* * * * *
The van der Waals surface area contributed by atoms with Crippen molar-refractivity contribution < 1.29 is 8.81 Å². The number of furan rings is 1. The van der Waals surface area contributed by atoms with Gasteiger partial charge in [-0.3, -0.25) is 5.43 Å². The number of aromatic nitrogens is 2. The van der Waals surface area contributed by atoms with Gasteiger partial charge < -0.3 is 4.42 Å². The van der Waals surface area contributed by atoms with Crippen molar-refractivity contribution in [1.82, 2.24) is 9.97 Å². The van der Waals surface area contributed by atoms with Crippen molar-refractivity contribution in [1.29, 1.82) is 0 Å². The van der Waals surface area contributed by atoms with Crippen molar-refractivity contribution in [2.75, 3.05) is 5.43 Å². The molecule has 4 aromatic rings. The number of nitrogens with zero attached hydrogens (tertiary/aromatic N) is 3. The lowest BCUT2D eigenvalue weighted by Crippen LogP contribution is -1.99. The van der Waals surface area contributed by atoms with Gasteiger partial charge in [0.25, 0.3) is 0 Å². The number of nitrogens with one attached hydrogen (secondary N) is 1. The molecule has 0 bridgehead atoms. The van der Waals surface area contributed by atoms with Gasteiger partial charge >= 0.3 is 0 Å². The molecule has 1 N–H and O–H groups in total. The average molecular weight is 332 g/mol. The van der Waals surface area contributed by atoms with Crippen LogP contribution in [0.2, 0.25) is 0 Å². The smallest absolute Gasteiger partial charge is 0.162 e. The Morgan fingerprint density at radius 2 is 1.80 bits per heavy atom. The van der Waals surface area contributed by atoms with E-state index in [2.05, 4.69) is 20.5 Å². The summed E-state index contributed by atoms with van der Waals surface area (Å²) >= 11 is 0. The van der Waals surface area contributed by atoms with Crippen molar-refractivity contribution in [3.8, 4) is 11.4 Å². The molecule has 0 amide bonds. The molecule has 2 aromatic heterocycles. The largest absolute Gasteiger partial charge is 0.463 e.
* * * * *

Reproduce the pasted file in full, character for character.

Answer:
The van der Waals surface area contributed by atoms with Crippen molar-refractivity contribution < 1.29 is 8.81 Å². The number of furan rings is 1. The van der Waals surface area contributed by atoms with Gasteiger partial charge in [-0.3, -0.25) is 5.43 Å². The number of aromatic nitrogens is 2. The van der Waals surface area contributed by atoms with Gasteiger partial charge < -0.3 is 4.42 Å². The van der Waals surface area contributed by atoms with Crippen molar-refractivity contribution in [1.82, 2.24) is 9.97 Å². The van der Waals surface area contributed by atoms with Crippen molar-refractivity contribution in [1.29, 1.82) is 0 Å². The van der Waals surface area contributed by atoms with Crippen molar-refractivity contribution in [2.75, 3.05) is 5.43 Å². The molecule has 4 aromatic rings. The number of nitrogens with zero attached hydrogens (tertiary/aromatic N) is 3. The lowest BCUT2D eigenvalue weighted by Crippen LogP contribution is -1.99. The van der Waals surface area contributed by atoms with Gasteiger partial charge in [0.25, 0.3) is 0 Å². The number of nitrogens with one attached hydrogen (secondary N) is 1. The molecule has 0 bridgehead atoms. The van der Waals surface area contributed by atoms with Gasteiger partial charge >= 0.3 is 0 Å². The molecule has 1 N–H and O–H groups in total. The average molecular weight is 332 g/mol. The van der Waals surface area contributed by atoms with Crippen LogP contribution in [0.2, 0.25) is 0 Å². The smallest absolute Gasteiger partial charge is 0.162 e. The Morgan fingerprint density at radius 2 is 1.80 bits per heavy atom. The van der Waals surface area contributed by atoms with E-state index in [2.05, 4.69) is 20.5 Å². The summed E-state index contributed by atoms with van der Waals surface area (Å²) >= 11 is 0. The van der Waals surface area contributed by atoms with Crippen molar-refractivity contribution in [3.8, 4) is 11.4 Å². The molecule has 0 amide bonds. The molecule has 2 aromatic heterocycles. The largest absolute Gasteiger partial charge is 0.463 e.